We should judge the Space Force by what it can and will likely do as the service matures and the demand for military focus and presence in space increases — not merely for what it is and does today. General Jay Raymond, the first chief of space operations, says that he is building a Space Force not just for today, but for the 22nd century. The possibilities are significant. Silicon Valley brings in over $2 trillion to the world economy today: it is expected that commercial activity will generate two to three times that in the space economy in coming decades. Commercial activity in low earth orbit, cislunar, and beyond will create a demand signal for a military presence to “patrol” that space to look out for and address potential threats. The Space Force’s mission will evolve beyond today’s terrestrial focus — such as operating GPS and early warning missile detection satellites — to an emphasis on freedom of space navigation, exploration, and commerce. That tomorrow will be here before we know it.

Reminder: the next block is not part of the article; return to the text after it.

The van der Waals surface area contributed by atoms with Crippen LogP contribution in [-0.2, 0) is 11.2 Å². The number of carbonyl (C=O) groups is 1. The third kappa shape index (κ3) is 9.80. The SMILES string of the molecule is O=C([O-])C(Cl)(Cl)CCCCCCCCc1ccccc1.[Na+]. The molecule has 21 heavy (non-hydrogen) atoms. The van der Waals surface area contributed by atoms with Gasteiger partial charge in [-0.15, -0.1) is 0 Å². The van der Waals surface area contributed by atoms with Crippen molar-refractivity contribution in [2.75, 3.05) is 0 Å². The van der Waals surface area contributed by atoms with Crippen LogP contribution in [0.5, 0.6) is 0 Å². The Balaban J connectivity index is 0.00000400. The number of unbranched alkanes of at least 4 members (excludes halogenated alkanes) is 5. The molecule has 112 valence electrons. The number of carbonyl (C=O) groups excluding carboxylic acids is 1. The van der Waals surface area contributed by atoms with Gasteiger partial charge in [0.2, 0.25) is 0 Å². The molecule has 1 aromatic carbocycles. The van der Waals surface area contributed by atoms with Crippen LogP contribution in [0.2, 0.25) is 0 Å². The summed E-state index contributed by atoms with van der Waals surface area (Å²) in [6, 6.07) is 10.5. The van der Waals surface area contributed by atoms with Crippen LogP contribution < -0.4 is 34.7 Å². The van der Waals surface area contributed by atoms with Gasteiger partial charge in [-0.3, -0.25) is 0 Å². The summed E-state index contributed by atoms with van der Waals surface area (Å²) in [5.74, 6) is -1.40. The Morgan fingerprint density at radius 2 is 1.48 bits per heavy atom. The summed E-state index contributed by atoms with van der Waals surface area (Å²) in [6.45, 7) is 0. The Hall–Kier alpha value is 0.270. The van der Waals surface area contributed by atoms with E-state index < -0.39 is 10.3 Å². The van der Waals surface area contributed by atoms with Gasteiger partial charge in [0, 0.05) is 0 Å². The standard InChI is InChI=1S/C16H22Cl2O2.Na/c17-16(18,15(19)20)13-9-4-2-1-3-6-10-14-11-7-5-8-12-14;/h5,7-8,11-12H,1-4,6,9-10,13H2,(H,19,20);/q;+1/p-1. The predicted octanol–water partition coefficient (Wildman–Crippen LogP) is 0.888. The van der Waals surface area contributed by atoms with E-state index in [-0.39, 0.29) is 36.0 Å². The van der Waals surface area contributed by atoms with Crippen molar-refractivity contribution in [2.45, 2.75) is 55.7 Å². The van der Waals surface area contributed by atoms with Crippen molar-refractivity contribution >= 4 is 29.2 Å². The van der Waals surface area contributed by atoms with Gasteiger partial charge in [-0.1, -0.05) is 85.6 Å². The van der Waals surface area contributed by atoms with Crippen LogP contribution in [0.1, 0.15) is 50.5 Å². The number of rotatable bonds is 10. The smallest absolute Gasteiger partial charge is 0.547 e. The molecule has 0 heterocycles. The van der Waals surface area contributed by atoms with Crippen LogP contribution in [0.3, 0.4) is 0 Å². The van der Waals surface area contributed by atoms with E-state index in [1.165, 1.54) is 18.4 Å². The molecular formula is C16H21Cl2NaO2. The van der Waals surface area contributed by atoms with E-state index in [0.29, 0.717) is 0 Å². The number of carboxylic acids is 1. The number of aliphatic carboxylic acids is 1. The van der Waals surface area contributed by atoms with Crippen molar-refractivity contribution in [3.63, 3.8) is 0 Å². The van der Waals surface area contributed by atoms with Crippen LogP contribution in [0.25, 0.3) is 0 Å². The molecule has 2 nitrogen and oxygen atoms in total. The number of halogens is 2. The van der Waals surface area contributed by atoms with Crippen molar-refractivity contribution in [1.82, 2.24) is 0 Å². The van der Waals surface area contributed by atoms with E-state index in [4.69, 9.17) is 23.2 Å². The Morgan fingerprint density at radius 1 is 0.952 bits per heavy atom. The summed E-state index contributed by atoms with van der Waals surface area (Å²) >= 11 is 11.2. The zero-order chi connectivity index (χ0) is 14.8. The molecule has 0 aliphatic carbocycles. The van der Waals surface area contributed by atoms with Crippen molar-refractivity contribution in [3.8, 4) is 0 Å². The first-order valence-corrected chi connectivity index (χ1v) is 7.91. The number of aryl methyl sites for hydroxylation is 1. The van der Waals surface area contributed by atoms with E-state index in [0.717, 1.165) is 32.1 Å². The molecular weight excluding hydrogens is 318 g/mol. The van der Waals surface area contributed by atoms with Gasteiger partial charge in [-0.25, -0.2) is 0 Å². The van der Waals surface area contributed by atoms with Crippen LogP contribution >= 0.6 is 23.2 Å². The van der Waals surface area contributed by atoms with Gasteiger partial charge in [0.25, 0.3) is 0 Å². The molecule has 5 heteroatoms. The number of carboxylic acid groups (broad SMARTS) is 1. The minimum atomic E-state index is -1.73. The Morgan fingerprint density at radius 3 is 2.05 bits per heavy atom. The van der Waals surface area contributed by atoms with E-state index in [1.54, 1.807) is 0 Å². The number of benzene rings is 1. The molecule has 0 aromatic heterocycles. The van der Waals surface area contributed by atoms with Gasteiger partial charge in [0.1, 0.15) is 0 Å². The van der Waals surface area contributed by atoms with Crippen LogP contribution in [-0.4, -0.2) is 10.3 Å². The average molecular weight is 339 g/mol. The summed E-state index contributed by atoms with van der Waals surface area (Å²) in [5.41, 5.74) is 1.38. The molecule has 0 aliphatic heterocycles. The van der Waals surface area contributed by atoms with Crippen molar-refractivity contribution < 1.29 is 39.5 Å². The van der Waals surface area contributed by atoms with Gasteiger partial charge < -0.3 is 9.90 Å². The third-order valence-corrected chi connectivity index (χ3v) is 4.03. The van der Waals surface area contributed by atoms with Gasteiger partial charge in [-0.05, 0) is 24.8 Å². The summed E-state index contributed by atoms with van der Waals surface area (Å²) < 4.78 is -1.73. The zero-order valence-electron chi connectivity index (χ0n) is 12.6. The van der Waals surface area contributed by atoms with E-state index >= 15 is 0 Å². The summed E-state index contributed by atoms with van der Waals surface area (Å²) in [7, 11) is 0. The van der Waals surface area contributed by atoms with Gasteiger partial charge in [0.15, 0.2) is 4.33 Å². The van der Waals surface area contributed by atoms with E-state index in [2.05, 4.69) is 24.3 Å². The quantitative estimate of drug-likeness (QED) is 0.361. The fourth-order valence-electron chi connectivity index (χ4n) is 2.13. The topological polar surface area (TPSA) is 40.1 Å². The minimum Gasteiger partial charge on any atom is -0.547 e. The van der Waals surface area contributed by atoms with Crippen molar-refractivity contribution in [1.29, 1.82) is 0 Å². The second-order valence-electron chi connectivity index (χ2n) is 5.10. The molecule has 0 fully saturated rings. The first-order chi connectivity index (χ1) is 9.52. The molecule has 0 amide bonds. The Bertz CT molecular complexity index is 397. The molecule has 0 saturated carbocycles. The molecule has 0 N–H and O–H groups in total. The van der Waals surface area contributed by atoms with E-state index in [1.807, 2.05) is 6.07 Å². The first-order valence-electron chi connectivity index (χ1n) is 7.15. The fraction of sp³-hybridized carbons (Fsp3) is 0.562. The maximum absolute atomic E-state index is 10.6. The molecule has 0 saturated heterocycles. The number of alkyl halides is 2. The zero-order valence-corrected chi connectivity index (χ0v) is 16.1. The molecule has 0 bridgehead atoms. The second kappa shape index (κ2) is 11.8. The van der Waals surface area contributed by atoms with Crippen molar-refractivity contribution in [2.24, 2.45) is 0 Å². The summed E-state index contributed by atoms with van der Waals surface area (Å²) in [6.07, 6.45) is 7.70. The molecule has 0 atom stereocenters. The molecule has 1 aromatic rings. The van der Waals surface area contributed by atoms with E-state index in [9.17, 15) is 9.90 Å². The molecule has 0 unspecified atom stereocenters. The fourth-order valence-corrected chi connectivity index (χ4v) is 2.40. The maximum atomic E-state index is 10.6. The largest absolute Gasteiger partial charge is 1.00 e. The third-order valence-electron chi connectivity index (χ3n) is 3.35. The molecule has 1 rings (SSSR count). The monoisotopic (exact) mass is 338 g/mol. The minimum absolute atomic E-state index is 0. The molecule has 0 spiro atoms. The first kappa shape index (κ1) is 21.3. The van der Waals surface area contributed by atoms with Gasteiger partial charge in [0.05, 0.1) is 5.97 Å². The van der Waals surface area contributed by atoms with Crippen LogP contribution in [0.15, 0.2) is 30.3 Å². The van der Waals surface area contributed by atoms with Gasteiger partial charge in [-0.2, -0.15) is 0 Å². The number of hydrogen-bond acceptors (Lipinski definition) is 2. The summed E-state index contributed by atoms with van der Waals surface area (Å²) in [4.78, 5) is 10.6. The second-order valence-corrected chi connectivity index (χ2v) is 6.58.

Yet we do not need to wait for tomorrow: threats exist today. Even now, our lives are unquestionably dependent on our unfettered ability to use space. General Raymond recently said that the Space Force was created due to “the compelling case our competitors have created for us.” Chinese and Russian space capabilities and counterspace threats are well-documented. China’s rapidly maturing space program is increasingly becoming the pace setter in this domain. Dr. Mir Sadat, a former policy director for the U.S. National Security Council, has argued that we are in “a race for dominance over cislunar access, operations, and resources.” Stagnating the Space Force, or rolling it back into the Air Force, would send mixed signals to our partners and allies on the priority of space — especially those following our lead to bolster their own space forces.